FIND­ING LIZZIE

Step­ping OUT of her fa­mous SIS­TERS’ for­mi­da­ble SHAD­OWS, El­iz­a­beth Olsen is PROV­ING that she’s ready to join the big GUNS of the FILM world.

Collective Hub - - BUSINESS - WORDS JAMES MOTTRAM

EWindl­iz­a­beth Olsen and the rest of the team from her new film River are run­ning late – 45 min­utes and count­ing – when they ar­rive at a villa just off Cannes’ buzzing La Croisette strip. El­iz­a­beth, co-star Jeremy Ren­ner and di­rec­tor Tay­lor Sheri­dan had been taken for lunch on a yacht in the Mediter­ranean, but got stranded, with no trans­port to take them ashore. “We were lit­er­ally in the mid­dle of the ocean,” says El­iz­a­beth. “I was like, ‘Get me out of here!’”

It’s worth men­tion­ing sim­ply be­cause ac­tors ar­riv­ing late for in­ter­views is al­most ex­pected. That the 28-year-old is gen­uinely “mor­ti­fied” by the in­ci­dent – “in­cred­i­bly rude,” she says, chastis­ing her­self – is hugely to her credit. It’s tempt­ing to think that this de­sire for pro­fes­sion­al­ism is a qual­ity she absorbed from her older sis­ters, twins Mary-Kate and Ash­ley, the for­mer child stars turned fash­ion de­sign­ers and ma­jor-league en­trepreneurs. But El­iz­a­beth puts her cool head down sim­ply to grow­ing older.

“I think get­ting older is a very good thing,” she says, her soft voice barely car­ry­ing above loud rock mu­sic that’s re­ver­ber­at­ing from out­side. “It’s nice to come into your­self as a per­son. For me, as an ac­tor, I feel like I han­dle things dif­fer­ently now than I did [be­fore].” She al­lows her­self a slight smile. “Haven’t had anx­i­ety yet, which is cool!”

When ‘Lizzie’ – as she likes to call her­self – was born in 1989, in the Los An­ge­les sub­urb of Sher­man Oaks, her older sis­ters were al­ready star­ring on TV show Full House. A stream of di­rect-tovideo movies fol­lowed, lead­ing to a busi­ness em­pire that saw Olsen mer­chan­dise car­ried in 5000 stores world­wide.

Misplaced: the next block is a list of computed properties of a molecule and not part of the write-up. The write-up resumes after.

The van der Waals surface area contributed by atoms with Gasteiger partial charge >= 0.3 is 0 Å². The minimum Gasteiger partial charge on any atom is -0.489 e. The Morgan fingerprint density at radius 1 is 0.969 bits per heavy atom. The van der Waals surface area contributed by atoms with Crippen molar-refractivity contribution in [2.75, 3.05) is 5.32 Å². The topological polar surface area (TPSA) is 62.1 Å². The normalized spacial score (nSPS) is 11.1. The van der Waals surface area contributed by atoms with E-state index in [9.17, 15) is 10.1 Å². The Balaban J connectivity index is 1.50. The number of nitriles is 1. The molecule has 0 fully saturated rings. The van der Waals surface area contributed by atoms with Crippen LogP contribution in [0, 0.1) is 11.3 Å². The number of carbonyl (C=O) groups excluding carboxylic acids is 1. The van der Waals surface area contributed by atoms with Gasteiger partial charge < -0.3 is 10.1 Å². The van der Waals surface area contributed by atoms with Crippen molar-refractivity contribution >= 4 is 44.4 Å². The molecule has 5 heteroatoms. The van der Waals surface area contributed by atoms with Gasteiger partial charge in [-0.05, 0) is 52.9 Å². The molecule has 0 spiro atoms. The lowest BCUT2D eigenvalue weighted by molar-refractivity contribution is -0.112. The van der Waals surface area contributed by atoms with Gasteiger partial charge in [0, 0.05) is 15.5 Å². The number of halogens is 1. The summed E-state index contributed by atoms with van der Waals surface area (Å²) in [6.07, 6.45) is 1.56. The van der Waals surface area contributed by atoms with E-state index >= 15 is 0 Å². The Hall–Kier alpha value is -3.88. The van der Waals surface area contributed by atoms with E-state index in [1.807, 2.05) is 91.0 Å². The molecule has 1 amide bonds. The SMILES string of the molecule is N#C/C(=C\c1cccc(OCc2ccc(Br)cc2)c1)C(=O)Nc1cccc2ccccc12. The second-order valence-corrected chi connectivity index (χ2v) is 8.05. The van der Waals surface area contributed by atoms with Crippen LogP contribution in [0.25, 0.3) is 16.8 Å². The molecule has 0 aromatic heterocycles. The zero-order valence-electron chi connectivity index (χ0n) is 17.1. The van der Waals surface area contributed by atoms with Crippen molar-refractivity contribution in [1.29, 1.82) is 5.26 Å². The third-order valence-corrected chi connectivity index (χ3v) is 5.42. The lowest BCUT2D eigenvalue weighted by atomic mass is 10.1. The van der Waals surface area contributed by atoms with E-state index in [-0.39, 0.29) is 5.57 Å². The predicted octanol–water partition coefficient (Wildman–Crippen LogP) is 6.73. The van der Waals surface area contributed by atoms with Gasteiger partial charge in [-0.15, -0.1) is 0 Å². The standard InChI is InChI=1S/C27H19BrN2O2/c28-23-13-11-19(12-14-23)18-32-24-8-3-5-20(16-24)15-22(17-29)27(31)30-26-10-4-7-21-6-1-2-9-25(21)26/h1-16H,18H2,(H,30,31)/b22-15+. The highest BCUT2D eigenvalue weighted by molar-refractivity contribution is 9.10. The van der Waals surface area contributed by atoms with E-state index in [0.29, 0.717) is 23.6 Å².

“It was all I knew,” re­flects their younger sib­ling. “It was some­thing I grew up with and al­ways knew.” By 2007, with the twins barely in their twen­ties, Forbes val­ued their com­bined net worth at more than US$100 mil­lion.

If it had an im­pact on Lizzie, ini­tially it was a neg­a­tive one. “I think the stuff that was weird were the things that were ex­ploita­tive, when the me­dia got re­ally per­sonal and in their faces as they got older,” she says. “And that made me think, ‘I don’t want to do movies. I just want to do theatre [be­cause] that’s not okay. I don’t want my pri­vacy to be taken away.’ But then my sis­ters are re­mark­able and nav­i­gated that bril­liantly, and they didn’t let that stop them. They are great busi­ness­women and in­cred­i­bly good at what they do.”

Since calling time on their act­ing ca­reers, Mary-Kate and Ash­ley have branched into fash­ion, es­tab­lish­ing the hugely pop­u­lar de­signer la­bel The Row, which earned them a CFDA wom­enswear de­signer of the year award in 2012. They’ve since launched re­tail col­lec­tions El­iz­a­beth and James (named af­ter their sis­ter and brother, James), Olsen­boye (in­spired by the fam­ily’s orig­i­nal Nor­we­gian name) and StyleMint (a cus­tomised T-shirt line). To­day, sport­ing a crisp white tee and a navy suit, with white swal­lows stitched into the fabric, Lizzie is the per­fect model for her sis­ters’ de­signs.

Is she amazed by her sib­lings’ achieve­ments? “Amazed? Yeah, I’m shocked by them!” she ex­claims, then pauses. “Not shocked, ac­tu­ally, that’s the wrong word to use. They’re re­ally in­spir­ing women. And I think they han­dle them­selves with a lot of class.” >

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